I've finished another canvas. The subject was a photo I shot out the window of an airport while waiting for our flight. I developed my sketch from elements in my photo. The tarmac/concrete had subtle bands of tone. I worked up a pencil, and did a colour study in vector. The most time consuming part feels more like the stretching of the canvas, and pencilling in the base drawing for paint. The opacity I want takes about 2-3 coats per colour. The final canvas is 24 by 40 inches. The colours in the photo of the canvas are somewhat too vibrant, the final painting is a little more neutral than the image on the monitor. I painted the sides of the canvas as well. The depth of the stretcher gives a feeling of object that I wanted. The painting has a quality the digital colour study just does not have. I do enjoy them both for different reasons. And yes Mr. Rogers, no masking tape was used.
Pencil & Vector colour study...
Colours are off in the photo. Original canvas is more subdued. Oils on canvas, 61cm by 102cm....
I love it. The shapes and colors of the figure are my favorite bits. really nice
Alex NabaumNovember 3, 2009
I especially like how the shadows on the vest tie the overall composition together.
Calef BrownNovember 3, 2009
Beautiful painting. Thanks for sharing your process,
Victor JuhaszNovember 3, 2009
This is so cool. You've really simplified the shapes to their essence here, and subdued version or not, they both look great for different reasons. A wonderful abstract.
Paul RogersNovember 3, 2009
These paintings are building up to a great series. When you get a bit older you'll use masking tape.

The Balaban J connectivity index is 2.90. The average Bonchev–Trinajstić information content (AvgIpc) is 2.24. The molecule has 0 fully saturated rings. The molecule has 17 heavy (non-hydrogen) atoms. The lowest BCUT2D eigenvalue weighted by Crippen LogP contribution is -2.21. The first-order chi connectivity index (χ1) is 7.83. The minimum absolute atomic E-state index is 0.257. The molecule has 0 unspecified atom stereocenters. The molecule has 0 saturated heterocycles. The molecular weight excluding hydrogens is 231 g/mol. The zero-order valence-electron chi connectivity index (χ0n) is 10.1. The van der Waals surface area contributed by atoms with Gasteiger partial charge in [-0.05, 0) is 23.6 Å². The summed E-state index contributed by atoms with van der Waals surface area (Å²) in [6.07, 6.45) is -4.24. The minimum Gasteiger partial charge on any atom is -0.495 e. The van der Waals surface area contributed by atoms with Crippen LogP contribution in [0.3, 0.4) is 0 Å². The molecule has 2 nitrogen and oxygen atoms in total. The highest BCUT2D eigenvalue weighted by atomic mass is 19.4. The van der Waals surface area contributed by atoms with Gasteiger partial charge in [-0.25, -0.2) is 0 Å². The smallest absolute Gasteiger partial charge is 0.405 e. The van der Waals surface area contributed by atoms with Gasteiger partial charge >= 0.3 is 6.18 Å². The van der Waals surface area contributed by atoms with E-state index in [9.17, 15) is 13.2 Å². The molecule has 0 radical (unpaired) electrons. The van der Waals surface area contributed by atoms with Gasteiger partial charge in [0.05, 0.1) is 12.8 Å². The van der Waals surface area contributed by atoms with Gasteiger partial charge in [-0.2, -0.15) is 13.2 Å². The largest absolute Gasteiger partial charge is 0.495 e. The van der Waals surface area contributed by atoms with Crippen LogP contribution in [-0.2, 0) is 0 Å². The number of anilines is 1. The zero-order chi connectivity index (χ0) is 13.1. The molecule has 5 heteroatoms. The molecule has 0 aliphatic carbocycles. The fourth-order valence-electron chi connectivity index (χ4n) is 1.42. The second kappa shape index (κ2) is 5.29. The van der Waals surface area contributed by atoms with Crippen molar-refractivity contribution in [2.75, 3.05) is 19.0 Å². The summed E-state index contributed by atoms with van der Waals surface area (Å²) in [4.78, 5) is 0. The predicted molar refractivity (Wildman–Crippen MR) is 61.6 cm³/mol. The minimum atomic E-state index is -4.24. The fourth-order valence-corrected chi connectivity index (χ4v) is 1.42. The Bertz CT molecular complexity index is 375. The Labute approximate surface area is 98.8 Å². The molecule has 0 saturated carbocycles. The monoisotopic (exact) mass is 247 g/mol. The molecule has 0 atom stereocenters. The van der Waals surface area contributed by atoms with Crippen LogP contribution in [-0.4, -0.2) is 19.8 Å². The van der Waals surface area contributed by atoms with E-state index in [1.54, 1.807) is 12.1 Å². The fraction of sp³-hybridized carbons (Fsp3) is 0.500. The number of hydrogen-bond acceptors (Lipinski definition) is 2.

Kyle T WebsterNovember 3, 2009
Doug, this is totally next level. Killer.
Leo EspinosaNovember 3, 2009
this is impeccable, Doug. The sides of the stretcher with the blocks of color looks like it was built out of Lego :)
Doug FraserNovember 3, 2009
Thanks everyone for checking in. I've started the next one. My colour study is done, and will be stretching the canvas. It's another horizontal. Must be my prairie roots. The dialogue in the process has really been making me more conscious of the idea of a penetrating neutrality.
Mark FisherNovember 3, 2009
"penetrating neutrality" Should the Swiss be afraid?
Robert CrawfordNovember 3, 2009
Doug, That's a beauty! I love it.
Rob DunlaveyNovember 3, 2009
Nice. Very very nice.
Like Leo, I'm intrigued by what goes on in the sides of the stretcher. Kind of digital and all stretched out. Seeing the man behind the curtain. Isolate a few pixels and stretch them out into a Rothko or a Diebenkorn.
marcos chinNovember 3, 2009
beautiful, doug. what a great painting to start the day off with... i'm about to head to my studio soon. thanks for sharing. thanks for the inspiration.
Zina SaundersNovember 3, 2009
Really great stuff; I love the abstraction.
Alan WitschonkeNovember 3, 2009
Beautiful image, Doug. The lines are so clean, I can't imagine you painting them w/o tape, especially since you say you layer each color 2-3 times. I'm also struck by how exact the painting is to the vector study. How do you transfer and enlarge the study to the canvas?
Doug FraserNovember 3, 2009
Alan, for transfer by pencil to my final canvas, I'm using an old art projector from Artograph. I've also used the grid system for smaller pieces, or carbon paper.
Cathleen ToelkeNovember 3, 2009
I keep coming back to the shadow shapes in this, Doug. It's beautiful the way you did them, and the whole feeling of the work. Thanks for the detail and showing your non-masking tape edges.
GregMNovember 3, 2009
Doug, your artistry dwarfs a 747.
Mark McBrideNovember 4, 2009
I have been doing some studying on painting techniques. Masking tape is used to make straight lines on your paintings. And you did that without masking tape? Thats the work of true master, a master indeed. Doug that really looks great.
Chris PitzerNovember 5, 2009
This is great Doug! Have you mentioned if a show is in the works?
Doug FraserNovember 5, 2009
Yes Chris, I'm working towards a show. And, yes, an artograph. The antiquated device helps. Still a pain to focus, as the heat it generates can distort the drawing it sits on.
Chris PitzerNovember 6, 2009
Well, give us the deats on the show as soon as you know. Some of us might even try and travel to it!
JamesDecember 10, 2009
Cool airport. Runways always look really good when it's sunny, all that warm concrete.